By Ivan G. Goldman
Juan Manuel Marquez, by hiring PEDs-tainted Angel Heredia as a strength and conditioning trainer for his fourth fight against Manny Pacquiao, jumped into a thicket of thorns. He won’t come out unscratched.
Why? What if Marquez, at age 39, is actually quicker and stronger than ever, just as he’s been claiming? Let’s take it a step farther and say, just for the sake of argument, that he stops his Filipino nemesis on Saturday. When an athlete of such advanced years performs at a higher level than he did in his mid-twenties, we have a name for that — miracle. But as a character in the lovely film Moonstruck declares, there ain’t no more miracles.
Although Pacquiao’s trainer Freddie Roach has definitely gotten under Marquez’s skin with his comments about his physique, Marquez may well be completely clean. He’s offered to take tests any time. Still, if Marquez prevails over Pacquiao, he won’t win as much as he’d hoped. And if loses — well, that’s not likely to help his legacy either.
Pacquiao, however, does have something to gain, particularly if he scores a kayo. Why? Because he would at last close the books on a fighter who’s been poking holes in his career for years, claiming that he beat Pacquiao in all three fights and that the judges screwed up. And perhaps more important, Pacquiao would then have kayoed yet another fighter who went the distance with Floyd Mayweather. They say styles make fights, but they say lots of things that aren’t always true. The truth is, how two fighters fare against common opponents is at least one measure of how they would do against each another. The measurements can’t be precise. Pacquiao and Mayweather faced their common opponents at different ages, and Mayweather, a more defensive fighter, is more likely to be content with a decision victory than is Pacquiao.
Yet looking at common opponents, any neutral observer would find that Pacquiao, for the most part, dispatched them quicker and with more finality than Mayweather. He stopped Miguel Cotto in the twelfth, Ricky Hatton in the second, and Oscar De La Hoya at the end of eight. Mayweather stopped Hatton in the tenth, and Cotto and Oscar went the distance. Floyd’s victory over Oscar was by split decision, and it was a close contest. Pacquiao and Mayweather both dominated Shane Mosley by decision. Marquez is the one opponent that flummoxed Pacquiao but was easily defeated by Mayweather. While Floyd knocked him down and thoroughly dominated him, Manny has so far come away with a draw, a split decision, and a majority decision.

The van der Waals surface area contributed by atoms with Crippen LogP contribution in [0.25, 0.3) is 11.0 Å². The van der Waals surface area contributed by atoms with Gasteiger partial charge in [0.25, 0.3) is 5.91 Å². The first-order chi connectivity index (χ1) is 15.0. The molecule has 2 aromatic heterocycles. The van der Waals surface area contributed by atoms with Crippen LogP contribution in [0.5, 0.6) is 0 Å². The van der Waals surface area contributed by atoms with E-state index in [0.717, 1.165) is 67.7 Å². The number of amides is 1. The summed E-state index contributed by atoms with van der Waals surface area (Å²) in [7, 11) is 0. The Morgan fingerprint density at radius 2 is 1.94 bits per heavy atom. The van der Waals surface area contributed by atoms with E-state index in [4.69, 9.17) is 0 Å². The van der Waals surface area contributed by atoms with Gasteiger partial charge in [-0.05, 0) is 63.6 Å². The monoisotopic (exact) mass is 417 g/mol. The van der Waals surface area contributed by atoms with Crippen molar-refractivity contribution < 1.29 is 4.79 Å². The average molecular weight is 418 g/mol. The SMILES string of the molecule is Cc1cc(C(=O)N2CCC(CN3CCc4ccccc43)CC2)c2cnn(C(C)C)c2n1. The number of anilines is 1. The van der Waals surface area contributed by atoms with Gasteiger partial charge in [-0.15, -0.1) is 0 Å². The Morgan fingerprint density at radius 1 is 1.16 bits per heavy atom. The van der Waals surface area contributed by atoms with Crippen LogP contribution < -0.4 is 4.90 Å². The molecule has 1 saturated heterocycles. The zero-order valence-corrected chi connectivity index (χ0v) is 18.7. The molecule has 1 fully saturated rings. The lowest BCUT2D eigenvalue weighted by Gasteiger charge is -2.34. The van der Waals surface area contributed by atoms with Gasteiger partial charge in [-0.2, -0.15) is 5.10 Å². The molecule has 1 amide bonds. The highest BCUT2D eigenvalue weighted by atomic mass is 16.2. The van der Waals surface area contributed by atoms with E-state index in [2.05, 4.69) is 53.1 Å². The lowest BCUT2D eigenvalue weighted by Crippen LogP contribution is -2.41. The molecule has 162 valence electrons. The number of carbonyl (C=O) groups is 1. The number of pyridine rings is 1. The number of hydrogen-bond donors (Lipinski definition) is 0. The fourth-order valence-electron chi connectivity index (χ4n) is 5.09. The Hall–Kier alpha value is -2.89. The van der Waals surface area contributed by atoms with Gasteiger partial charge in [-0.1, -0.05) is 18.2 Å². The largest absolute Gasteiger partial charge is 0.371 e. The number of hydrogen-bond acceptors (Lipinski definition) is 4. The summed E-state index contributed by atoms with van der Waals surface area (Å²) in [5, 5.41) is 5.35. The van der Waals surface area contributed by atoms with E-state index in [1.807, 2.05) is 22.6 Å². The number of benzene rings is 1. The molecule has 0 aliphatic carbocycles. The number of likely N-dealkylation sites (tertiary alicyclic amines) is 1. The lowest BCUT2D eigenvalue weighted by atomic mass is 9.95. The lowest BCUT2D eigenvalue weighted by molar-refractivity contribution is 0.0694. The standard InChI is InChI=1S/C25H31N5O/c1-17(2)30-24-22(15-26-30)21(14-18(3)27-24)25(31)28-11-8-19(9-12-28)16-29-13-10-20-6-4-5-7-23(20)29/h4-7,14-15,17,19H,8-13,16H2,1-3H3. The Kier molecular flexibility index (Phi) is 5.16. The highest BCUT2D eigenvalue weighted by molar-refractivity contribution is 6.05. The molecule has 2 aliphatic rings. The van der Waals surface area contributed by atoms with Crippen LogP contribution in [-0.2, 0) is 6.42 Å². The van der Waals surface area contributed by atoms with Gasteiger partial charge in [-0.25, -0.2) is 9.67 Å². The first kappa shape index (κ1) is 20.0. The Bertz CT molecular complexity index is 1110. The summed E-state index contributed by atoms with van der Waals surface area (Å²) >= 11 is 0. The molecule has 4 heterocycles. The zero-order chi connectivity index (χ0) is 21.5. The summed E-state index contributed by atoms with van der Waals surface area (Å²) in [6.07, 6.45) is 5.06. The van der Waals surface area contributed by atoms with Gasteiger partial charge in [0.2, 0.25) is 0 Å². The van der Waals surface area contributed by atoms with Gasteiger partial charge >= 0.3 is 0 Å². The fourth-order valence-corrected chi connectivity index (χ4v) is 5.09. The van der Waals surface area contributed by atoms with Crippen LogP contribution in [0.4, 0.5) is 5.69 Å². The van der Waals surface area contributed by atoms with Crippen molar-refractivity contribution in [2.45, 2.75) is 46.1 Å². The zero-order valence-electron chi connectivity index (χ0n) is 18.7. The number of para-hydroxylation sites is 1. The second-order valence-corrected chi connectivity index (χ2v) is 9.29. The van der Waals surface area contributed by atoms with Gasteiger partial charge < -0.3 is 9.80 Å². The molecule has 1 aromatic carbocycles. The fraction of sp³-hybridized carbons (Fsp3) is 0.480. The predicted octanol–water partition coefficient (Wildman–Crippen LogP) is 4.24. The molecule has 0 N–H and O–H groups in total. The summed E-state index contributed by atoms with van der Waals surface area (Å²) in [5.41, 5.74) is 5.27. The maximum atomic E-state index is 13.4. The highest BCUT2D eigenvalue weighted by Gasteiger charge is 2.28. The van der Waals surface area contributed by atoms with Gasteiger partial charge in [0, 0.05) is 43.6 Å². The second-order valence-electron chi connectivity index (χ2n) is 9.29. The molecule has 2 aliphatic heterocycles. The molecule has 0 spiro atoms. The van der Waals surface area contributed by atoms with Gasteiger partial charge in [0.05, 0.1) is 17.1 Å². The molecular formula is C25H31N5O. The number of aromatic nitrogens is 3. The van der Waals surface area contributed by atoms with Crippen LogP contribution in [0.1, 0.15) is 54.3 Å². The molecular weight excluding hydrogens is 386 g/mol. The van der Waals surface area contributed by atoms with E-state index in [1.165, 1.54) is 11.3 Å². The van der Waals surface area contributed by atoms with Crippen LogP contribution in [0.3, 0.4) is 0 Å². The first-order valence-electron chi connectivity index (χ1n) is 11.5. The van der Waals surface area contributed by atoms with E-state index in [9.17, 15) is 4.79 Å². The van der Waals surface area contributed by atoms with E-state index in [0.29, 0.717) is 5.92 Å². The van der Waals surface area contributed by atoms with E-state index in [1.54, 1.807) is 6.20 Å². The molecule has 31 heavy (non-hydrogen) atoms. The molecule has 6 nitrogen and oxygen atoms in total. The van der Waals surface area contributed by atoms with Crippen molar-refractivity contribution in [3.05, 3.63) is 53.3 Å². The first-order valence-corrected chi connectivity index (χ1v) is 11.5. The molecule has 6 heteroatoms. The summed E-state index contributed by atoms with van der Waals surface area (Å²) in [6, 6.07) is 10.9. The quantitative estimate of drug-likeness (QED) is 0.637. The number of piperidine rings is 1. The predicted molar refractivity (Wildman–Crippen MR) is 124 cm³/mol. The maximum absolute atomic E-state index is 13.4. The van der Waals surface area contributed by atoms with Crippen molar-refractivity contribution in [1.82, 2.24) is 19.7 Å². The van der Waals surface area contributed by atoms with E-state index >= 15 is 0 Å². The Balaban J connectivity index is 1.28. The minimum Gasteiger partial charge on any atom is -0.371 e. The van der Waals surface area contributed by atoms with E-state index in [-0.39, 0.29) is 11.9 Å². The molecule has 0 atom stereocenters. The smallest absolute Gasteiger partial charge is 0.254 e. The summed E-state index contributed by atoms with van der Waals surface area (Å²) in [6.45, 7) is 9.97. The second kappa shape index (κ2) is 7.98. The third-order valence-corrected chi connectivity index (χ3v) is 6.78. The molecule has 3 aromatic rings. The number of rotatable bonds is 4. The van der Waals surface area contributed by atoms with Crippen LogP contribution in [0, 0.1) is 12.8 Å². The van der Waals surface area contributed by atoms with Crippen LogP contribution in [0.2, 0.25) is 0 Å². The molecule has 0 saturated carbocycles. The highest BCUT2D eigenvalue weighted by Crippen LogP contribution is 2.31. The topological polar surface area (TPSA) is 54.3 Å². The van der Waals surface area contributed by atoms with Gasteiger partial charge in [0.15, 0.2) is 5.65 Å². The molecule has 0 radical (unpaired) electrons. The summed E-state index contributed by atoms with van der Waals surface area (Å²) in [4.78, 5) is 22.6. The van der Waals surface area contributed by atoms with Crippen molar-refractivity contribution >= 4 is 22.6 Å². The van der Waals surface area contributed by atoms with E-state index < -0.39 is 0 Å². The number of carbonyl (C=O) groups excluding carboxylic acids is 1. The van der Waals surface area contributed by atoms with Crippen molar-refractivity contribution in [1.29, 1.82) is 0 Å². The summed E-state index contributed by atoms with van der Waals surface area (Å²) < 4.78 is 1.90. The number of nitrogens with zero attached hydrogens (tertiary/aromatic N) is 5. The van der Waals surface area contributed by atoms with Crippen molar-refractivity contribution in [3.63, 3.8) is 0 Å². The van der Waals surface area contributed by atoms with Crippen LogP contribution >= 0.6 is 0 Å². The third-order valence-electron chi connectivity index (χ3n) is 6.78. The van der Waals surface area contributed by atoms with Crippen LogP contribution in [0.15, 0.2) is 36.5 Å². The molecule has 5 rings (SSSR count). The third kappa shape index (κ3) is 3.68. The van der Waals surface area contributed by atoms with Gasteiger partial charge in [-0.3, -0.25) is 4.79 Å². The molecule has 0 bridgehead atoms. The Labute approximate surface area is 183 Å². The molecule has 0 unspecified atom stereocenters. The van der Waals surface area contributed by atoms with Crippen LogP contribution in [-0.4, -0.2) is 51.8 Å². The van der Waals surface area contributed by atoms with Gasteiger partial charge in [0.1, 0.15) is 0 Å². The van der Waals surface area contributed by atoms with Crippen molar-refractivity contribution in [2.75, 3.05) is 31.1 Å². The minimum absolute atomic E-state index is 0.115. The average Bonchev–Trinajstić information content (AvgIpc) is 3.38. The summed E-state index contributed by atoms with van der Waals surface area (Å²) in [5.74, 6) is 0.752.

The draw was the result of a judge’s mistake. He gave Pacquiao credit for only two of the three knockdowns he scored in round one. Had Burt Clements scored it properly, his score would have been 113-112 Pacquiao instead of a 113-113 draw, and Pacquiao would have won by split decision. It was a heck of a fight no matter how you scored it. They all were. And yes, I believe Marquez deserved a victory in the last one. Trouble is, he apparently had Heredia on his team.
It’s been widely reported that Heredia, after admitting under oath that he supplied banned steroids to clients, changed his name to Hernandez. “Hernandez” was ratted out by the maharajah of chemicals, Victor Conte, who did time after being linked to steroid trafficking in boxing, baseball, track, and who knows what other sports? Conte, still hiring out to athletes, now claims to be on the side of the angels.
Marquez’s fans dislike discussing his choice of strength trainers, but facts are facts. I’m a fan of Marquez too. I have been since he was just another tough kid out of Mexico fighting around Los Angeles back in the nineties. I was pleased to see him advance to elite fighter status and move his family into a Mexico City mansion. It would be nice if chemical questions didn’t have to be applied to sports stories, but we must deal with the world as it is, and in sports, it’s changing fast — not always for the better.
Ivan G. Goldman’s critically acclaimed novel The Barfighter is set in the world of boxing. Information HERE
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